Dartmouth People - Godfrey Tall
People born in Dartmouth have built-in elastic. No matter how far away their lives take them, it always pulls them back in the end.
Take Godfrey Tall, who describes himself as Dartmouth through-and-through. Born and brought up here, he followed the railways to London and the Midlands, but is now back in the town he always thought of as home.
Ironically, as Dartmouth recovers from the devastation of the May fire, Godfrey’s first memories are of a town with buildings destroyed.
He explained: “I was born in 1940, in a flat above Hawkes in Duke Street. My father was away at war. We lived there until I was a toddler, and my earliest memory is of sitting in a pram looking up at the sky, seeing planes flying overhead - then my mother’s panic.
“That was the day bombs were dropped on Dartmouth. It was 1943. Thankfully we weren’t at home – Mum had taken me out to pay the rates. If she hadn’t we might not have survived. All the buildings opposite our home were destroyed and our flat and the buildings surrounding it left unusable. There was a lot of damage, glass everywhere. We had to move out, and went to live with my aunt and uncle in South Ford Road.”
The Duke Street bomb destroyed a block of historic buildings from the end of the Butterwalk to the chapel in Foss Street. Others caused terrible damage in Higher Street. Fourteen people lost their lives. Godfrey believes it was the shock of seeing real fear in his mother’s eyes that planted the vivid memories even though he was so young at the time.
As he grew up, the bomb sites became an alluring playground perfect for boisterous games – all the more desirable because the youngsters were told not to go there. “The Higher Street site was tiered so you could stand up there and throw stones - very handy as it was right next door to our school. We were always in there, hiding in the chimney breasts and playing games, up until the early 50s.”
Godfrey remembers being passed over the heads of a crowd to get to American GIs giving out candy and gum. The Americans made a big impact but left the Dartmouth youngsters baffled when they all suddenly disappeared at D-Day.
Meanwhile, Godfrey’s father was serving in Burma and the family moved to Roseville Street. Early one morning there was a commotion. Godfrey looked out to see a man banging on the dustbins. His mother rushed to let him in. “My Dad had come home, earlier than we expected him. Of course he didn’t have a key – he’d never lived in that house! He was a stranger to me. He came in with an Australian Army-style hat, and he put that on my head. I also remember he brought me home a toy yacht and a train set. I used to put on his hat and go out to play, pretending I was a cowboy.”
Rationing continued well after the war but a well-meaning cousin, stationed in the Azores with the RAF, posted Godfrey his first banana. “We used to boil and mash parsnips and add banana essence but I had never seen a real banana. For many years I thought all bananas were jet black, pulpy and inedible. Another boy received an entire coconut through the post, the stamp stuck on the husk and the address written on it.”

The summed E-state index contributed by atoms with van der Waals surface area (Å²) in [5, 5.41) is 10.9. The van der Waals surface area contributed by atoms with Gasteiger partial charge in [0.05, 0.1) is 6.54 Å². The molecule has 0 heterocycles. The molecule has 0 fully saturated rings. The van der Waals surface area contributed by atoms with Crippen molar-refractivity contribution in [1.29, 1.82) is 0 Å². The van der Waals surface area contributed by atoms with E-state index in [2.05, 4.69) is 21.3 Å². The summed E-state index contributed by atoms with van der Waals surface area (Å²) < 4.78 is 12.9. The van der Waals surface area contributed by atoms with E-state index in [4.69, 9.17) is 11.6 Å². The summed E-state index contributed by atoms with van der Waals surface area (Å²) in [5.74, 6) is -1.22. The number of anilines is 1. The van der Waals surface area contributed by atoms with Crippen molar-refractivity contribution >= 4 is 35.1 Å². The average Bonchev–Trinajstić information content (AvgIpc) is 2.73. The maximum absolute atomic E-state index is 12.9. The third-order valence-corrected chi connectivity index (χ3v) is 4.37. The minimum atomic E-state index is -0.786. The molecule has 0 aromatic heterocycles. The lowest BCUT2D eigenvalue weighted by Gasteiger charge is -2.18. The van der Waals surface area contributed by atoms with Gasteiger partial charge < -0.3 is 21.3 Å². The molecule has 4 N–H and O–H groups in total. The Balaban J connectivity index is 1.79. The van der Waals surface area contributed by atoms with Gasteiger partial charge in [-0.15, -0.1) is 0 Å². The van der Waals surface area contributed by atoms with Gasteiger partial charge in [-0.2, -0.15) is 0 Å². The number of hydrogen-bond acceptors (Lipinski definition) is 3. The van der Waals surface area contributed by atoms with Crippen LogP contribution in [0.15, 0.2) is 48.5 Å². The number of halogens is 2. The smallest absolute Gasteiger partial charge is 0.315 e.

Godfrey went to the grammar school in Vicarage Hill and remembers a great atmosphere and steep walk up Mount Flagon Steps. He and his friends would do their homework before they got home, leaning on the ivy-covered wall above the bowling green. After O Levels he left school and began his long association with the railways, starting as a clerk in the Torquay office of British Railways Western Region. He can still remember the fares! Every day started with a train journey, tickets bought in Dartmouth at the country’s only station with no track. In those days the station building was on stilts over the river, a covered walkway linking it to the railway ferry, the Mew, “which always ran exactly on time to fit with the trains from Kingswear. In those days everyone used the train to travel to and from Dartmouth, local people and visitors. If you had to go to Torbay you caught the train. There weren’t many cars – and no parking problems!”
Godfrey recalls packed trains on the Newton Abbot to Kingswear branch, so frequent they had to queue at signals. He loved his job, but as his friends began to move away to cities, Godfrey yearned for change and to live in London. He transferred to Paddington, and loved London life – the morning stampede of commuters heading for his ticket office, the huge escalators, the Guinness Brewery, Wembley Stadium, and the busy railways which were “the people’s way of travelling.”
Godfrey spent time working in Birmingham and was promoted back to London, but it wasn’t all independent living: “I used to send my washing home by post! It went back on the train on Saturday, Mum would get it on Monday, wash, dry and iron it, post it back on Tuesday and I would get it on Wednesday. She used to put little notes and things in with it and it worked well – until she tried to send me a dozen eggs and they broke all over my clean clothes!”
Godfrey saw the railways go from all manned ticket offices to computers, witnessing many changes. He took early retirement in 1993 and returned to Dartmouth in 2000 with his wife Hazel. The couple, both volunteers at Dartmouth Museum, live in Churchfields and have a beautiful view of the town and the river.
“We always came for Regatta every year with my sister and I always wanted to move back eventually. It’s good to be home!”
First published July 2010 By the Dart